Proclamation 4944 -- National P.O.W.-M.I.A. Recognition Day, 1982

June 1, 1982

By the President of the United States

of America

A Proclamation

Since the Revolutionary War, when General George Washington complained of the treatment accorded to captured soldiers of the Continental Army, the United States has recognized the uncommon hardships experienced by our soldiers held prisoner during times of war. Called upon to defend American ideals while undergoing extreme adversity in violation of fundamental moral standards and the international codes and customs for the treatment of prisoners of war, our soldiers have fulfilled their duty to their services and country.

Similarly, our country has recognized the acute suffering experienced by the families of our soldiers held captive or missing in action. The uncertainty these service families live with day-to-day surely touches the heart of every American.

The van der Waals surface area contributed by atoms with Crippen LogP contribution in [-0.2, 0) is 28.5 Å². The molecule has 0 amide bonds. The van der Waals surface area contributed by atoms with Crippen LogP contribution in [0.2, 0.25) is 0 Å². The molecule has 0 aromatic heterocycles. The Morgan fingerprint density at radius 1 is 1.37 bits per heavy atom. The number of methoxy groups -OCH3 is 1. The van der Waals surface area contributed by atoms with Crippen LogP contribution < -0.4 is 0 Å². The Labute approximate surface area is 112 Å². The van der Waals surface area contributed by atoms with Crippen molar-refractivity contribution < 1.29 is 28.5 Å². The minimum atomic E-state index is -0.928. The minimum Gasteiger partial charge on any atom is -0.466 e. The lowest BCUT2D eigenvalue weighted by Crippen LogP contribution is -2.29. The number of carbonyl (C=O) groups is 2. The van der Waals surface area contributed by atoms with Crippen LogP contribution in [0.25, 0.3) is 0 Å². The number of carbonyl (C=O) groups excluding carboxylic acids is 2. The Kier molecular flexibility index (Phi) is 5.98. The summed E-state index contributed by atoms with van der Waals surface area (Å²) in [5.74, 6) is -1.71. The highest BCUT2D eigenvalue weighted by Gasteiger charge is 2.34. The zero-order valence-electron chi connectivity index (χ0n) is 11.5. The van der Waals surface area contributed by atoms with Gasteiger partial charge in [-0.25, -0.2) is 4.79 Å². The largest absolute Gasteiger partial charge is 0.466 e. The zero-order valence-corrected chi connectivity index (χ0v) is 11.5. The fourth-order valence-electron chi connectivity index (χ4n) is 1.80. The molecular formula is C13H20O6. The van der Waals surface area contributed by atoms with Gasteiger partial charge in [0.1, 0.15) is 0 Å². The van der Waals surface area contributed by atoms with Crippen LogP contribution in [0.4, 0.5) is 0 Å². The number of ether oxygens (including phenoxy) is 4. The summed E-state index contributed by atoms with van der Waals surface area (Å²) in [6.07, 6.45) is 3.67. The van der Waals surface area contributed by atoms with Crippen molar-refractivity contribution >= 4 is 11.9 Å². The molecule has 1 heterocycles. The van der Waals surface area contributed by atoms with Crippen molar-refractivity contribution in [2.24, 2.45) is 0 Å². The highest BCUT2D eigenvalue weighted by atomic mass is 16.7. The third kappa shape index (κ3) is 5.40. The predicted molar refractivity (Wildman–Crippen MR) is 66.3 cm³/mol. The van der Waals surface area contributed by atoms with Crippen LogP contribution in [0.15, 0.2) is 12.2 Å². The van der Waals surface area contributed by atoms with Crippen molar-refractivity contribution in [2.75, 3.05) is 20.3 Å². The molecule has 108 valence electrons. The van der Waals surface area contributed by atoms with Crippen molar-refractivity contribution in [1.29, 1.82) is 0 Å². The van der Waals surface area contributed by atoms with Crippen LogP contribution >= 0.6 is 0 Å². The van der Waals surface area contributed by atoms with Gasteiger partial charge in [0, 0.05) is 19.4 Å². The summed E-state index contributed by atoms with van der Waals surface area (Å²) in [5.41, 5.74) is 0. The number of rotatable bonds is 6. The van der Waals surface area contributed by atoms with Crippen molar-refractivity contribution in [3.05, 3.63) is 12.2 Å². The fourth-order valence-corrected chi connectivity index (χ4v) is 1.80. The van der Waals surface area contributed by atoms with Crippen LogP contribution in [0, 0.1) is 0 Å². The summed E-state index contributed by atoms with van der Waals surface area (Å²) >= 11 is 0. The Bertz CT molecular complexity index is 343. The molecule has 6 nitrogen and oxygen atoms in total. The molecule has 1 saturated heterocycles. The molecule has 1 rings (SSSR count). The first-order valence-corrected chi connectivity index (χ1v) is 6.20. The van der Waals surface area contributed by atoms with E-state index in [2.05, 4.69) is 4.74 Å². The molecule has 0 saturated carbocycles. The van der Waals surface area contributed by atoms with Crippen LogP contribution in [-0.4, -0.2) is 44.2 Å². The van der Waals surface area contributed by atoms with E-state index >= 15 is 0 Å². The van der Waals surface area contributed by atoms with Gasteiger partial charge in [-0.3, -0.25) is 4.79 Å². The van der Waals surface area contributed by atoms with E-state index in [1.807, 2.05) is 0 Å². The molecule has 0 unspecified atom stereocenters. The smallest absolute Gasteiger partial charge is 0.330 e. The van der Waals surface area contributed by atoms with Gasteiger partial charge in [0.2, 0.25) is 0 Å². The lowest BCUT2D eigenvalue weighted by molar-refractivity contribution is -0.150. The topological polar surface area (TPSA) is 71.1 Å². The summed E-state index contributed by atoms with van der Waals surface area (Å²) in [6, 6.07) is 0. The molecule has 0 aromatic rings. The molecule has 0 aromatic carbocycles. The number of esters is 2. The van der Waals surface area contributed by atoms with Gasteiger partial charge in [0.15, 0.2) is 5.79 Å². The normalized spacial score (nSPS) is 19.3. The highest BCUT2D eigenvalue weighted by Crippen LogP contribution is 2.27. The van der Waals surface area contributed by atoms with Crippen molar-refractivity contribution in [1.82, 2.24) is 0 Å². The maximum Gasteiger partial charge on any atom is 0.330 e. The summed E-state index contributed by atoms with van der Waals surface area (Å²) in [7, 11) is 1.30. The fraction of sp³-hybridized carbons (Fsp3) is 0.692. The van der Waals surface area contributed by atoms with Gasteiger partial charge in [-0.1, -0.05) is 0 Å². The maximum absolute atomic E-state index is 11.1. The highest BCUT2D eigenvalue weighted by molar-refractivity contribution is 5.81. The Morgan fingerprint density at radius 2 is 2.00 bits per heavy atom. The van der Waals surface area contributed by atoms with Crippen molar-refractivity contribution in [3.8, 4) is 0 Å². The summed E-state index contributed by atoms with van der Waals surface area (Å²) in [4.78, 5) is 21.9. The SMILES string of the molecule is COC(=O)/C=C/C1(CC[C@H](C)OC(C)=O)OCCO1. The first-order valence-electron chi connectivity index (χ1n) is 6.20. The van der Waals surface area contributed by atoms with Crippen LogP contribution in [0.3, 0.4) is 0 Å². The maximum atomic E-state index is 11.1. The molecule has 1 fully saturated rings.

The Congress has by Joint Resolution designated July 9, 1982 as National P.O.W.-M.I.A. Recognition Day and on this day we should recognize the special debt owed to our fellow citizens who gave up their freedom and their families in the service of our country. We must also remember our still-missing servicemen, for whose families, relatives and friends the anguish and bitterness of war are enduring aspects.

Our Nation must not forget and will continue to seek answers to their fates.

Now, Therefore, I, Ronald Reagan, President of the United States of America, do hereby designate July 9, 1982 as National P.O.W.-M.I.A. Recognition Day, a day dedicated to all former American prisoners of war, to those still missing, and to their families. I call on all Americans to join in honoring those who made the uncommon sacrifice of being held captive in war, and their loved ones.

I call upon State and local officials and private organizations to observe this day with appropriate ceremonies and activities.

In Witness Whereof, I have hereunto set my hand this 1st day of June, in the year of our Lord nineteen hundred and eighty-two, and of the Independence of the United States of America the two hundred and sixth.

Ronald Reagan

[Filed with the Office of the Federal Register, 4:08 p.m., June 1, 1982]